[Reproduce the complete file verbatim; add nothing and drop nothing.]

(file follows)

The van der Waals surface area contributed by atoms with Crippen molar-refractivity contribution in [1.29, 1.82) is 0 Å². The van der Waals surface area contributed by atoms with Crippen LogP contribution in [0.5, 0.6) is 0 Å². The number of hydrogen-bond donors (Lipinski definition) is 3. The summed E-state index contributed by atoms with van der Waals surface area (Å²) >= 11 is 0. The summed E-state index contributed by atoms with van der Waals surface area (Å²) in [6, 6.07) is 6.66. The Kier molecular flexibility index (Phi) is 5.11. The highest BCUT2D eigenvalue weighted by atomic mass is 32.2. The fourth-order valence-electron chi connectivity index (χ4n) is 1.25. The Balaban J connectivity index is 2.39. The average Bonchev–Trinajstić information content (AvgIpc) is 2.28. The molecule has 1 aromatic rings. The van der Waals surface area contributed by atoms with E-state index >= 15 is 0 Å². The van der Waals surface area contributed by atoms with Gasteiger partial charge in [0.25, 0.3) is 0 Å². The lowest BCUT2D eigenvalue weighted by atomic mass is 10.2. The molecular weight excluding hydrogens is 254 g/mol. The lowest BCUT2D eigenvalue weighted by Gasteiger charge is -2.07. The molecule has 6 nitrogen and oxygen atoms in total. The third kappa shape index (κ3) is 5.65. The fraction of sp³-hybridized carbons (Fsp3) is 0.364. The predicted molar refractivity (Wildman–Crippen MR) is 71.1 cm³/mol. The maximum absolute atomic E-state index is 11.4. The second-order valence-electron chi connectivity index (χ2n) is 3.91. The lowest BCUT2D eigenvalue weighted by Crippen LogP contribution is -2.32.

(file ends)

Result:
The van der Waals surface area contributed by atoms with Crippen molar-refractivity contribution in [1.29, 1.82) is 0 Å². The van der Waals surface area contributed by atoms with Crippen LogP contribution in [0.5, 0.6) is 0 Å². The number of hydrogen-bond donors (Lipinski definition) is 3. The summed E-state index contributed by atoms with van der Waals surface area (Å²) >= 11 is 0. The summed E-state index contributed by atoms with van der Waals surface area (Å²) in [6, 6.07) is 6.66. The Kier molecular flexibility index (Phi) is 5.11. The highest BCUT2D eigenvalue weighted by atomic mass is 32.2. The fourth-order valence-electron chi connectivity index (χ4n) is 1.25. The Balaban J connectivity index is 2.39. The average Bonchev–Trinajstić information content (AvgIpc) is 2.28. The molecule has 1 aromatic rings. The van der Waals surface area contributed by atoms with E-state index >= 15 is 0 Å². The van der Waals surface area contributed by atoms with Gasteiger partial charge in [0.25, 0.3) is 0 Å². The lowest BCUT2D eigenvalue weighted by atomic mass is 10.2. The molecular weight excluding hydrogens is 254 g/mol. The lowest BCUT2D eigenvalue weighted by Gasteiger charge is -2.07. The molecule has 6 nitrogen and oxygen atoms in total. The third kappa shape index (κ3) is 5.65. The fraction of sp³-hybridized carbons (Fsp3) is 0.364. The predicted molar refractivity (Wildman–Crippen MR) is 71.1 cm³/mol. The maximum absolute atomic E-state index is 11.4. The second-order valence-electron chi connectivity index (χ2n) is 3.91. The lowest BCUT2D eigenvalue weighted by Crippen LogP contribution is -2.32.